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One of the main goals of INASEP in the next few years is to get its entire fleet connected in online mode. All the sites were originally connected via a dial-up line, but this outdated technology was gradually replaced by DSL. Since 2011, M2M has been added to the DSL as one of the methods for supporting communication.
Towards more effective monitoring
Before opting for M2M via GPRS/3G, INASEP was already using several forms of telecommunication in order to be able to track the status of these sites (water purification plants, pumping stations etc). The web has become the chief medium for monitoring: “Online technologies allow live monitoring. Whereas switched telephony means having to wait for a certain amount of time for a connection which all too often ends with an error message,” notes Pol-Henry Lebrun, head of the Remote Monitoring Unit and on-call service.
Limited costs and quality of service
Pol-Henry Lebrun talks about how they came to introduce M2M: “At each of our sites we have installed a terminal with an embedded modem which transmits data about the activity of the site to us quite frequently via DSL. A full-scale migration to DSL was financially out of the question. That is why, on the terminals at 50 sites, we favored mobile over landline, and installed M2M cards which communicate with our offices by GPRS/3G.” The selection of M2M depends on one precondition: the bandwidth required at the site. “The M2M is used at the small sites that can work with a lower bandwidth than would be provided with a DSL line since, if they require rapid, live communication and therefore have to be online, there are no administrative needs since there are no agents working there.” There is another condition for M2M, this time at the level of the supplier: the availability of the mobile network, on which the quality of the phone call depends. “The GPRS coverage from Proximus was a deciding factor in our choice. Since the quality was the equivalent to that of a voice phone call, the basic principle I used was the number of bars on my mobile phone when I was at the sites that would potentially be connected by M2M … In other words, places that are always very low-lying, since they are always near bodies of water!”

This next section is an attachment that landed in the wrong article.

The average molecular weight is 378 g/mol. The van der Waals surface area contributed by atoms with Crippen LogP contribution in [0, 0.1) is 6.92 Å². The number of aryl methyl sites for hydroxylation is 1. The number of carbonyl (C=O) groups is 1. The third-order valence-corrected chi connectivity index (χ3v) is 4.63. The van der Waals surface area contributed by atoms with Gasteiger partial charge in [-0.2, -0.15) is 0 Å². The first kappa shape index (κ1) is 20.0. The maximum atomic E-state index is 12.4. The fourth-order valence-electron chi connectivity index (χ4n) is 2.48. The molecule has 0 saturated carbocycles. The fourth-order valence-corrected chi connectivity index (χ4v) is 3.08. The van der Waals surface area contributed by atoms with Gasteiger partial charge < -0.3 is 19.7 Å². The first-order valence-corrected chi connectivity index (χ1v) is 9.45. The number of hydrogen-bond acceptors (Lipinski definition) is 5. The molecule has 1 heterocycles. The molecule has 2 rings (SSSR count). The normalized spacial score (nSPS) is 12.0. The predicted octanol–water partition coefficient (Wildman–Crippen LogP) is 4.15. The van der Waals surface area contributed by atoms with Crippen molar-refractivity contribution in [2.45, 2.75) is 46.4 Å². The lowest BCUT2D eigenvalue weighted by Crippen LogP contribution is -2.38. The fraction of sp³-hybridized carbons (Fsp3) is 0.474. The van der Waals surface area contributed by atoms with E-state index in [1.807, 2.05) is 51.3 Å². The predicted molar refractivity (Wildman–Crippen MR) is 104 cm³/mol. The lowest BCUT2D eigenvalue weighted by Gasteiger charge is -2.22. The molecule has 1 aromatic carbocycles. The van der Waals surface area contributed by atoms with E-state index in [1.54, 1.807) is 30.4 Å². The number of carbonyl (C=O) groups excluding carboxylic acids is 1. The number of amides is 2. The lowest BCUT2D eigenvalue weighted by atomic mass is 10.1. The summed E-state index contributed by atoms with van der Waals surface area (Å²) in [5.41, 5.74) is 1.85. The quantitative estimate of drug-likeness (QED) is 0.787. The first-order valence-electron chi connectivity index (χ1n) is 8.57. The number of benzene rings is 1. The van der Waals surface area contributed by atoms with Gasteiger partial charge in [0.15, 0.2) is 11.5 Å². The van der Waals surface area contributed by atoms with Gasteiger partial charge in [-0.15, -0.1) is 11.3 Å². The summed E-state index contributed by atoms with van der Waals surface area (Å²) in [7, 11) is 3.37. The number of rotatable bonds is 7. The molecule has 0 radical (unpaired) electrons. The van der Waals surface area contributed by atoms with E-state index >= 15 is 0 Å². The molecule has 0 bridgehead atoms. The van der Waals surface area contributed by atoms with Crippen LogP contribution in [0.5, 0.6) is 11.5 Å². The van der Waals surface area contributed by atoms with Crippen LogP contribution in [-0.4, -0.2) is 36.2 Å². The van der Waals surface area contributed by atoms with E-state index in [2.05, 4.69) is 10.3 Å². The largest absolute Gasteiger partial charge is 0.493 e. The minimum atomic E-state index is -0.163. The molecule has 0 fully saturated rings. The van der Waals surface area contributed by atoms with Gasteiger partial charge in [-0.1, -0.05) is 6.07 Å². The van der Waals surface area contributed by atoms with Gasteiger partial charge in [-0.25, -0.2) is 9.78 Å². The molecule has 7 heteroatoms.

Greater security for users
The quality also depends on the design of the solution. “Belgacom agreed to perform a single trial in the form of a reallife test, at an acceptable cost, for a solution that matched our aim to separate the communicating devices. We thus installed an APN at our headquarters, a completely independent private network. Its dedicated antenna and GSM router communicate directly with our terminals.” Along with the monitoring and web-based reporting, the reliable transmission of alerts, which remains the No. 1 priority for INASEP, requires that the two methods of communication have to be available. Each alert is sent by e-mail. However, Pol-Henry Lebrun wanted a supplier who would be capable of providing an active SMS redundancy on all the sites (and in the case of an emergency shut-down, that the two media could be used simultaneously). “SMS, which works from mobile to mobile, without an intermediary, is the most secure system,” he pointed out before concluding: “Belgacom also met that specific requirement. I have nothing but praise for the responsiveness of our contacts there, who promptly put us in contact with the internal staff with the correct skills.”
INASEP groups together expertise in water purification in the province of Namur (39 municipalities), an area of water supply, a consultancy office and an analytical laboratory.
For more information on machine-to-machine, visit the Belgacom website or contact your Account Manager.
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